A major portion of the development of an enterprise application involves the creation and maintenance of the persistence layer used to store and retrieve objects from the database of choice. Many organizations resort to creating homegrown, often buggy, persistence layers. If changes are made to the underlying database schema, it can be expensive to propagate those changes to the rest of the application. Hibernate steps in to fill this gap, providing an easy-to-use and powerful object-relational persistence framework for Java applications.
Hibernate provides support for collections and object relations, as well as composite types. In addition to persisting objects, Hibernate provides a rich query language to retrieve objects from the database, as well as an efficient caching layer and Java Management Extensions (JMX) support. User-defined data types and dynamic beans are also supported.
Hibernate is released under the Lesser GNU Public License, which is sufficient for use in commercial as well as open source applications. It supports numerous databases, including Oracle and DB2, as well as popular open source databases such as PostgreSQL and MySQL. An active user community helps to provide support and tools to extend Hibernate and make using it easier.
Rather than utilize bytecode processing or code generation, Hibernate uses runtime reflection to determine the persistent properties of a class. The objects to be persisted are defined in a mapping document, which serves to describe the persistent fields and associations, as well as any subclasses or proxies of the persistent object. The mapping documents are compiled at application startup time and provide the framework with necessary information for a class. Additionally, they are used in support operations, such as generating the database schema or creating stub Java source files.
<property name="city" column="city" type="string"
<set name="players" cascade=\u201dall" inverse="true" lazy="true">
<property name="draftDate" column="draft_date" type="date"/>
<property name="annualSalary" column="salary" type="float"/>
<property name="jerseyNumber" column="jersey_number"
The mapping documents are reasonably clear, but certain areas warrant explanation. Theid element block describes the primary key used by the persistent class. The attributes of theid element are:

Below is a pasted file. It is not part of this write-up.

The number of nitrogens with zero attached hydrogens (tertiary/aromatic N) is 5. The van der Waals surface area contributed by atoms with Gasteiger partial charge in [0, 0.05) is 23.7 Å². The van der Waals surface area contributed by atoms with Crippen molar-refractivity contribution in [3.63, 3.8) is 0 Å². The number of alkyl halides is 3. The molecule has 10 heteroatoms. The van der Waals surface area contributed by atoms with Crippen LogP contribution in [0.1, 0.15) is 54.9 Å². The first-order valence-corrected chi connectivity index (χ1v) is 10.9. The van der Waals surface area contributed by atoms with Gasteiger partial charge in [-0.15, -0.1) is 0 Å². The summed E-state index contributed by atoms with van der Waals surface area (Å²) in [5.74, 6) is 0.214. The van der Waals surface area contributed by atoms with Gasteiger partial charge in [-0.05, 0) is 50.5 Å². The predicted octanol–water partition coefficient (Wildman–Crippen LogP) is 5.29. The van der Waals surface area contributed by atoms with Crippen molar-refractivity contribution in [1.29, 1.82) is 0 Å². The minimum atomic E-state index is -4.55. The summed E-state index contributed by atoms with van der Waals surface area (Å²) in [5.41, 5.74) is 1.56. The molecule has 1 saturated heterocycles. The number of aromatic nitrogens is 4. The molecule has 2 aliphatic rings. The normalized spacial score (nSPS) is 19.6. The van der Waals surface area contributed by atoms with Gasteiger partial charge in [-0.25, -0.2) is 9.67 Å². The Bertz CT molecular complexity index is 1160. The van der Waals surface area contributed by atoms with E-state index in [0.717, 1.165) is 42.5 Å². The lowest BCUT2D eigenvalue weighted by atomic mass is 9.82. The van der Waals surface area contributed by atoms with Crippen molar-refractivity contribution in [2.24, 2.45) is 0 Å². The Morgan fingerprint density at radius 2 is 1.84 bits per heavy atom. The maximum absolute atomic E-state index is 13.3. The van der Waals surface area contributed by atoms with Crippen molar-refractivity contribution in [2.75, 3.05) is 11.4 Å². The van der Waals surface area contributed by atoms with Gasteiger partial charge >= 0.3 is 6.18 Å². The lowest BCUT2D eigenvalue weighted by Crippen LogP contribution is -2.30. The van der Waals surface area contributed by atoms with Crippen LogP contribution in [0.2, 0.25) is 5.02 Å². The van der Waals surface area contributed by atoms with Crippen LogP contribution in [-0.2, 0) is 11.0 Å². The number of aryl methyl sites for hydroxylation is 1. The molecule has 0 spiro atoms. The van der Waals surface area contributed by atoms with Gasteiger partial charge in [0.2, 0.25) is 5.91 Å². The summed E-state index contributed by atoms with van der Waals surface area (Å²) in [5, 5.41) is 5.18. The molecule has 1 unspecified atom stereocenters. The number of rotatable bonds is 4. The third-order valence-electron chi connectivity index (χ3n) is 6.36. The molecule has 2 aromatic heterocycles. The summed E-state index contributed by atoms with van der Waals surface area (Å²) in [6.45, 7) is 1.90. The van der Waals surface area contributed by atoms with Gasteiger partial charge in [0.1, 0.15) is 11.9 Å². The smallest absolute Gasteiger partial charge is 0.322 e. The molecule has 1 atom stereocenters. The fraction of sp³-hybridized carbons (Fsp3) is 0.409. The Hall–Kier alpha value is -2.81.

Thegenerator element describes the method used to generate primary keys. I\u2019ve chosen to use thehilo generator for purposes of illustration. Thehilo generator will use a supporting table to create the key values. If this method doesn\u2019t appeal to you, don\u2019t worry. In Hibernate 2.0, ten primary key generation methods are available and it\u2019s possible to create your own mechanism, including composite primary keys.
Theproperty elements define standard Java attributes and how they are mapped to columns in the schema. Attributes are available to specify column length, specific SQL types, and whether or not to accept null values. Theproperty element supports thecol umn child element to specify additional properties, such as the index name on a column or a specific column type.
Figure 3 defines a set ofPlayers that will be mapped to theTeam using the bi-directional mapping defined in thePlayer class, which Hibernate will create when the schema is generated. Thekey element is used to distinguish an instance of the collection using a foreign key to the owning entity. Theone-to-many element specifies the collected class and the column used to map to the entity.
containing the collection is retrieved from the database. For example, if we retrieve aTeam from the database, the set ofPlayers will not be populated until the application accesses it. Lazy initialization of collections will be explained in more detail in the Performance Considerations section.
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